One day in 1924, a young French noble managed to turned quantum physics on its head, just as it was finding its feet. Even the most conservative physicists were beginning to accept the duality revolution: light is not only a wave, but also behaves like a beam of particles (photons), as Einstein had established withhis explanation of the photoelectric effect, which earned him the Nobel Prize in 1921.
Then Louis de Broglie (15 August 1892 – 19 March 1987)—a novice scientist whose first degree was in history—thought otherwise: what if particles also behaved like waves? A century ago there were still questions as attractive as this, to which one might dedicate a doctoral thesis. And that is exactly what de Broglie did. After studying in depth for several years the bases of quantum physics established by Max Planck and Albert Einstein, he presented his thesis in 1924 with an important theoretical discovery: electrons behave as waves and, not only that, all particles and objects are associated with matter waves.
From Einstein’s support to experimental demonstration
This is the well-known de Broglie Hypothesis. Putting together Planck’s equations (quantization of energy: E = hν) and Einstein’s (special relativity: E = mc2), de Broglie calculated what the length of these matter waves associated with each particle would be, depending on its velocity and mass. Thus, according to de Broglie, our whole world is quantum, not just light—a conclusion so bold that it was immediately rejected by many physicists, and ignored by others.
Although in 1924 his scientific career was still short, when he presented his doctoral thesis the French physicist had already done other research, which had led him to clash with some of the most influential physicists of the moment. Not so with Einstein, who enthusiastically supported de Broglie’s conclusions, but even Einstein’s support was not enough to prove him right: his hypothesis had to be experimentally demonstrated.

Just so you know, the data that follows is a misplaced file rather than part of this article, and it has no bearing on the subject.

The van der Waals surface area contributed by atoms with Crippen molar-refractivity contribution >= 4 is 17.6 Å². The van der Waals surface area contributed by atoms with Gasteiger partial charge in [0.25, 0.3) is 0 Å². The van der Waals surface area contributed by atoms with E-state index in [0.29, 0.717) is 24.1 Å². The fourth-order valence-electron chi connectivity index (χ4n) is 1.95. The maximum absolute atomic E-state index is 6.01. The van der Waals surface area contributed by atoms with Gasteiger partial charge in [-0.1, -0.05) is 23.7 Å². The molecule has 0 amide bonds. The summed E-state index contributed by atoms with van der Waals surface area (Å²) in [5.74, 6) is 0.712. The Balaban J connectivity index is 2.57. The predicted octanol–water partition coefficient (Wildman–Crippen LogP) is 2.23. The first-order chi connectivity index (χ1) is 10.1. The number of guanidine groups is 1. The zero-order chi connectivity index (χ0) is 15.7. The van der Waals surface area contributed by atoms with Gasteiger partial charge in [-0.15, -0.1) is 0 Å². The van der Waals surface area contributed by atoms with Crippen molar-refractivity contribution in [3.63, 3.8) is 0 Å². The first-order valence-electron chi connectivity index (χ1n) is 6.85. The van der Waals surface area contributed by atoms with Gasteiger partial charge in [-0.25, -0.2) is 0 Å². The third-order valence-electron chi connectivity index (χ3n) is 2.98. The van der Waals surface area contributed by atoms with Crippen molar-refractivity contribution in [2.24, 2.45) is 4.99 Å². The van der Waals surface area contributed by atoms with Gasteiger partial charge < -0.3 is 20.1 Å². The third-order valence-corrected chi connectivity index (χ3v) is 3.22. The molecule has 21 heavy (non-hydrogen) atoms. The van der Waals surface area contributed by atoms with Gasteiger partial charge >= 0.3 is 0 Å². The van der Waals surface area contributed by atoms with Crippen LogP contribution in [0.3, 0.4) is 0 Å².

Artistic rendition of the wave-particle duality. Credit: Timothy Yeo / CQT, National University of Singapore
If the electron were a particle that behaved like a wave, then it would have to show typical properties of waves, such as diffraction and interference. And then some very strange things would happen: for example, one electron would be able to traverse two different holes at the same time. This was demonstrated by the electron diffraction experiment of Davisson and Germer (1927), thus confirming the hypothesis of de Broglie, who was awarded the Nobel Prize for Physics in 1929, just five years after he had presented that bold doctoral thesis.
First step to the electron microscope
Few doctoral theses in the history of science have been so dazzling that they have reached the Nobel with the same work that gave the author the title of doctor. Another great example is that of Marie Curie. Incredibly, Louis de Broglie, with his first great scientific research, succeeded in laying one of the pillars of quantum physics: the wave–particle duality, which states that waves can behave like particles and vice versa. From his idea of matter waves was born wave mechanics, the new formulation of quantum physics that Schrödinger developed to apply to atoms and molecules. And admitting the wave properties of electrons was the basis for inventing the electron microscope (released in 1932), which allows us to see things much smaller than typical optical microscopes permit, because the wavelength of the electron is much shorter than that of photons of visible light.
For all these reasons we remember Louis de Broglie as the ‘prince of quantum’, although in the macroscopic world this scientist aristocrat only became a duke when his brother inherited the duchy de Broglie in 1960. By then, he had already received a multitude of recognitions for his scientific achievements, in addition to the Nobel Prize: he occupied seat 1 of the French Academy (1944), received two prestigious medals—Henri Poincaré (1929) and Max Planck (1938)—and was also the first recipient of the Kalinga Prize (1942), awarded by UNESCO to highlight outstanding contributions to the dissemination of science.
Pollen grains image taken on an electron microscope, an application of the de Broglie hypothesis. Credit: Dartmouth College
In addition, he was the first world-renowned scientist who called for countries to join forces to meet the great challenges of science in multinational laboratories. CERN (the European Organization for Nuclear Research) was born of this request, and his long life (he passed away at age 94) allowed him to see the exceptional achievements of this particle physics laboratory inspired by his scientific vision.